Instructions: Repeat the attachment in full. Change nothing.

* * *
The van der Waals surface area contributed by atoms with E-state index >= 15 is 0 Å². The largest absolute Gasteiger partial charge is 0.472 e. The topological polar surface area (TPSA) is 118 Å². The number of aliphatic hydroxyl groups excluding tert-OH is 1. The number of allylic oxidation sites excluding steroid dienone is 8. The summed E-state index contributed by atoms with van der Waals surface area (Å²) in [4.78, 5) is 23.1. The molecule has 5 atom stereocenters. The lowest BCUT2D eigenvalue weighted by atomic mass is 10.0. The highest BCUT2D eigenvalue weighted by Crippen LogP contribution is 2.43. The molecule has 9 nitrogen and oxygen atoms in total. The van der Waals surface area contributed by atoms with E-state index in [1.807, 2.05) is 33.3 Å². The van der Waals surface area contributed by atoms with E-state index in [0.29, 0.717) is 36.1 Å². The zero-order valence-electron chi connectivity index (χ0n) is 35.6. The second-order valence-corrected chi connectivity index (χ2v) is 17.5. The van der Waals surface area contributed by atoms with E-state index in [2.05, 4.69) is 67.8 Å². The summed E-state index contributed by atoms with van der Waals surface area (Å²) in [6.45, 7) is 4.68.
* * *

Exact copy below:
The van der Waals surface area contributed by atoms with E-state index >= 15 is 0 Å². The largest absolute Gasteiger partial charge is 0.472 e. The topological polar surface area (TPSA) is 118 Å². The number of aliphatic hydroxyl groups excluding tert-OH is 1. The number of allylic oxidation sites excluding steroid dienone is 8. The summed E-state index contributed by atoms with van der Waals surface area (Å²) in [4.78, 5) is 23.1. The molecule has 5 atom stereocenters. The lowest BCUT2D eigenvalue weighted by atomic mass is 10.0. The highest BCUT2D eigenvalue weighted by Crippen LogP contribution is 2.43. The molecule has 9 nitrogen and oxygen atoms in total. The van der Waals surface area contributed by atoms with E-state index in [1.807, 2.05) is 33.3 Å². The van der Waals surface area contributed by atoms with E-state index in [0.29, 0.717) is 36.1 Å². The zero-order valence-electron chi connectivity index (χ0n) is 35.6. The second-order valence-corrected chi connectivity index (χ2v) is 17.5. The van der Waals surface area contributed by atoms with E-state index in [2.05, 4.69) is 67.8 Å². The summed E-state index contributed by atoms with van der Waals surface area (Å²) in [6.45, 7) is 4.68.